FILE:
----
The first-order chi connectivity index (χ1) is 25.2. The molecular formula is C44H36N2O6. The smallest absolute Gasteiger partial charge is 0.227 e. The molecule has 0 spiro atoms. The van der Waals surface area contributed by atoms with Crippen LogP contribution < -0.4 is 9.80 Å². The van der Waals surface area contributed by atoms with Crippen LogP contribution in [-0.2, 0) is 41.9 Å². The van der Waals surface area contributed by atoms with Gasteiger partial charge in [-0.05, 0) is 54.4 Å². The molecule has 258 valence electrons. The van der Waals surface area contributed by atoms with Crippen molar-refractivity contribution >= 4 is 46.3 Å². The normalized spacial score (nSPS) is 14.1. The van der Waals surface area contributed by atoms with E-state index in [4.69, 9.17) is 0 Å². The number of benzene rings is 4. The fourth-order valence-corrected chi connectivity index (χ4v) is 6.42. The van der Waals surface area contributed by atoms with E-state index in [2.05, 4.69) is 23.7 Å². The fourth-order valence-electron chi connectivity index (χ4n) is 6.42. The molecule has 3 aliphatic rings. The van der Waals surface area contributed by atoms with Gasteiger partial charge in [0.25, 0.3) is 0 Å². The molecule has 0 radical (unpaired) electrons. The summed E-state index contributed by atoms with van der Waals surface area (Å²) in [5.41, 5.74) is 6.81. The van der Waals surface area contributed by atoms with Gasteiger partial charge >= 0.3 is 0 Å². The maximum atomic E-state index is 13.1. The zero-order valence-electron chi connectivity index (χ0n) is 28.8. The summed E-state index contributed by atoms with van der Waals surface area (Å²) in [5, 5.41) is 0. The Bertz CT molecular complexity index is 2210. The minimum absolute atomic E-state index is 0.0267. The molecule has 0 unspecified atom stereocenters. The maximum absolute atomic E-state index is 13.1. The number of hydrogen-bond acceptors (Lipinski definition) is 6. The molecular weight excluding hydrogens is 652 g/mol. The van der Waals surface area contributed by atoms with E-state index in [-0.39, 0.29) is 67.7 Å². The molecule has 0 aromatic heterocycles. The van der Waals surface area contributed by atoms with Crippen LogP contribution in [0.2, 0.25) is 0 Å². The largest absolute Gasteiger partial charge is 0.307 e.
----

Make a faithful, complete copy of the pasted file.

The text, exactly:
The first-order chi connectivity index (χ1) is 25.2. The molecular formula is C44H36N2O6. The smallest absolute Gasteiger partial charge is 0.227 e. The molecule has 0 spiro atoms. The van der Waals surface area contributed by atoms with Crippen LogP contribution < -0.4 is 9.80 Å². The van der Waals surface area contributed by atoms with Crippen LogP contribution in [-0.2, 0) is 41.9 Å². The van der Waals surface area contributed by atoms with Gasteiger partial charge in [-0.05, 0) is 54.4 Å². The molecule has 258 valence electrons. The van der Waals surface area contributed by atoms with Crippen molar-refractivity contribution >= 4 is 46.3 Å². The normalized spacial score (nSPS) is 14.1. The van der Waals surface area contributed by atoms with E-state index in [4.69, 9.17) is 0 Å². The number of benzene rings is 4. The fourth-order valence-corrected chi connectivity index (χ4v) is 6.42. The van der Waals surface area contributed by atoms with E-state index in [2.05, 4.69) is 23.7 Å². The fourth-order valence-electron chi connectivity index (χ4n) is 6.42. The molecule has 3 aliphatic rings. The van der Waals surface area contributed by atoms with Gasteiger partial charge in [0.25, 0.3) is 0 Å². The molecule has 0 radical (unpaired) electrons. The summed E-state index contributed by atoms with van der Waals surface area (Å²) in [5.41, 5.74) is 6.81. The van der Waals surface area contributed by atoms with Gasteiger partial charge >= 0.3 is 0 Å². The maximum atomic E-state index is 13.1. The zero-order valence-electron chi connectivity index (χ0n) is 28.8. The summed E-state index contributed by atoms with van der Waals surface area (Å²) in [5, 5.41) is 0. The Bertz CT molecular complexity index is 2210. The minimum absolute atomic E-state index is 0.0267. The molecule has 0 unspecified atom stereocenters. The maximum absolute atomic E-state index is 13.1. The number of hydrogen-bond acceptors (Lipinski definition) is 6. The molecular weight excluding hydrogens is 652 g/mol. The van der Waals surface area contributed by atoms with E-state index in [-0.39, 0.29) is 67.7 Å². The molecule has 0 aromatic heterocycles. The van der Waals surface area contributed by atoms with Crippen LogP contribution in [0.2, 0.25) is 0 Å². The largest absolute Gasteiger partial charge is 0.307 e.